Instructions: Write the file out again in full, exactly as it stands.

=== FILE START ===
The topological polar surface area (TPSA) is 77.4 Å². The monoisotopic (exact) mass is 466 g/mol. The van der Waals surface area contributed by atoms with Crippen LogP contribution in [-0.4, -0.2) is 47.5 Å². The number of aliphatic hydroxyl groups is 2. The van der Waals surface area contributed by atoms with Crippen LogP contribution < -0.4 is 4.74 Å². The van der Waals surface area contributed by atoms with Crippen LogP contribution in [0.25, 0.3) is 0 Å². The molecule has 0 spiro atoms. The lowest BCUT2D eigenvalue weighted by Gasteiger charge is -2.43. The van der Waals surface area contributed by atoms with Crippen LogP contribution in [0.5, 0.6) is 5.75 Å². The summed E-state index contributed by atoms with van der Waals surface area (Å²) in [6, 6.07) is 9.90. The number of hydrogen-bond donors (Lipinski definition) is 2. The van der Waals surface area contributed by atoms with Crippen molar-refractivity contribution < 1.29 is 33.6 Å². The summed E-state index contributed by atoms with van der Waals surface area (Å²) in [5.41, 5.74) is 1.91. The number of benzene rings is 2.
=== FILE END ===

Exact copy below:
The topological polar surface area (TPSA) is 77.4 Å². The monoisotopic (exact) mass is 466 g/mol. The van der Waals surface area contributed by atoms with Crippen LogP contribution in [-0.4, -0.2) is 47.5 Å². The number of aliphatic hydroxyl groups is 2. The van der Waals surface area contributed by atoms with Crippen LogP contribution < -0.4 is 4.74 Å². The van der Waals surface area contributed by atoms with Crippen LogP contribution in [0.25, 0.3) is 0 Å². The molecule has 0 spiro atoms. The lowest BCUT2D eigenvalue weighted by Gasteiger charge is -2.43. The van der Waals surface area contributed by atoms with Crippen LogP contribution in [0.5, 0.6) is 5.75 Å². The summed E-state index contributed by atoms with van der Waals surface area (Å²) in [6, 6.07) is 9.90. The number of hydrogen-bond donors (Lipinski definition) is 2. The van der Waals surface area contributed by atoms with Crippen molar-refractivity contribution < 1.29 is 33.6 Å². The summed E-state index contributed by atoms with van der Waals surface area (Å²) in [5.41, 5.74) is 1.91. The number of benzene rings is 2.